President Joe Biden is citing the growing threat from China as justification for his expansive multitrillion-dollar domestic agenda.
Biden said in a Wednesday congressional address that China is "closing in fast" on the United States. He proposed universal pre-K, free college, and green infrastructure as remedies to the threat posed by the communist regime, adding that "there’s no reason the blades for wind turbines can’t be built in Pittsburgh instead of Beijing." One solution that went unmentioned was increasing the defense budget, which is slated to shrink under the Democratic administration.
The Biden speech drew criticism from Sen. Tom Cotton (R., Ark.), who said the president did not adequately explain China's threat to Americans.
"President Biden’s remarks on China did not meet the moment," Cotton said. "He missed an important opportunity to rally our nation against the greatest foreign threat to the United States."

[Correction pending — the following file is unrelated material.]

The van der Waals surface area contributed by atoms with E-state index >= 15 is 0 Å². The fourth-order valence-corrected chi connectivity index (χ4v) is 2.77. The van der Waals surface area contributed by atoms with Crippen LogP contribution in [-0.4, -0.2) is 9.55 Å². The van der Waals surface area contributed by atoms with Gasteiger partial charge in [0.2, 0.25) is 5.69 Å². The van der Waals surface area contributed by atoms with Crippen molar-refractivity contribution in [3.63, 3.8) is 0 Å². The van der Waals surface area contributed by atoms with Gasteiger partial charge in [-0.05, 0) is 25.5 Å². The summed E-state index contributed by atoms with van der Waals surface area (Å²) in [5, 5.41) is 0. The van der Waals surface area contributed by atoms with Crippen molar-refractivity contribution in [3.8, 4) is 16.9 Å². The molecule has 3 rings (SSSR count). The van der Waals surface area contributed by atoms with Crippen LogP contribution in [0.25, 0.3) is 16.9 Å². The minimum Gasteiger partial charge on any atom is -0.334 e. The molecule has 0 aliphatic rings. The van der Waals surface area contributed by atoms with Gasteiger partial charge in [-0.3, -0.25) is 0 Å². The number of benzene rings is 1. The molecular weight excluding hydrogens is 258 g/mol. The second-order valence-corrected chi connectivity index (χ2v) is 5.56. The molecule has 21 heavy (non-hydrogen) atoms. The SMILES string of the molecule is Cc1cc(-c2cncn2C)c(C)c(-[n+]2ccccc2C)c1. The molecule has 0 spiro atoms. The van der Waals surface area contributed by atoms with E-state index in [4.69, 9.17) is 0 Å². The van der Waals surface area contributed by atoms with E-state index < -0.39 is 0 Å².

The president's speech elicited renewed Republican concerns about his budget priorities. Just as the president was reading his speech, Senate Minority Leader Mitch McConnell's (R., Ky.) press office noted Biden’s budget proposal expands spending in "every corner of government with one big exception: national defense." The Biden defense budget first introduced in March comes in at $715 billion, which marks a slight decrease from the Trump administration’s last defense plan when accounting for inflation. The budget proposal fell far short of the proposed 3 to 5 percent increase in defense dollars demanded by congressional defense hawks.
And while the president pledged to never "back away … from our commitment to human rights" abroad, he stopped short of directly raising Chinese human rights issues. Biden made no mention of China's genocide in Xinjiang, brutal crackdown in Hong Kong, or interference in Taiwanese democracy.
Biden mentioned more conventional methods for competing with China at the end of his speech. The president pledged to enforce fair trade and maintain a NATO-level military commitment to the Asia-Pacific—policies that came from the Trump administration's playbook.
Responding to Biden’s address, former secretary of state Mike Pompeo said winning the China competition will require toughness, not "kowtowing to China."
"President Biden says that he wants to ‘position us to win the competition of the 21st century,'" Pompeo said. "Kowtowing to China will ensure we lose that competition. We must be tough, not weak."